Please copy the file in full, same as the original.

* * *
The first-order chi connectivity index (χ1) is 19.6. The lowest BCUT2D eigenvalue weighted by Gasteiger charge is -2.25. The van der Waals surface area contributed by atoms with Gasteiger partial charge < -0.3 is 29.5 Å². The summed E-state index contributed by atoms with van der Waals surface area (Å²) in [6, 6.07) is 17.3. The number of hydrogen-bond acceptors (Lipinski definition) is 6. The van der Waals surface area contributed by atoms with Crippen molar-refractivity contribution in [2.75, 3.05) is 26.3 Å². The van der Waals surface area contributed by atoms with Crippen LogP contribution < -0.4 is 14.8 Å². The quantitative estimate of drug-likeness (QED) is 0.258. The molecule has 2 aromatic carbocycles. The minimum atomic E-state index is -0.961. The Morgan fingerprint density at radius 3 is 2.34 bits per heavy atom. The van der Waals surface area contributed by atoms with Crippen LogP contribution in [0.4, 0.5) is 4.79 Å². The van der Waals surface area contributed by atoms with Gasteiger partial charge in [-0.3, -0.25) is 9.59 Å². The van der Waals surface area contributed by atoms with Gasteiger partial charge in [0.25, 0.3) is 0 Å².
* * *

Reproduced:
The first-order chi connectivity index (χ1) is 19.6. The lowest BCUT2D eigenvalue weighted by Gasteiger charge is -2.25. The van der Waals surface area contributed by atoms with Gasteiger partial charge < -0.3 is 29.5 Å². The summed E-state index contributed by atoms with van der Waals surface area (Å²) in [6, 6.07) is 17.3. The number of hydrogen-bond acceptors (Lipinski definition) is 6. The van der Waals surface area contributed by atoms with Crippen molar-refractivity contribution in [2.75, 3.05) is 26.3 Å². The van der Waals surface area contributed by atoms with Crippen LogP contribution < -0.4 is 14.8 Å². The quantitative estimate of drug-likeness (QED) is 0.258. The molecule has 2 aromatic carbocycles. The minimum atomic E-state index is -0.961. The Morgan fingerprint density at radius 3 is 2.34 bits per heavy atom. The van der Waals surface area contributed by atoms with Crippen LogP contribution in [0.4, 0.5) is 4.79 Å². The van der Waals surface area contributed by atoms with Gasteiger partial charge in [-0.3, -0.25) is 9.59 Å². The van der Waals surface area contributed by atoms with Gasteiger partial charge in [0.25, 0.3) is 0 Å².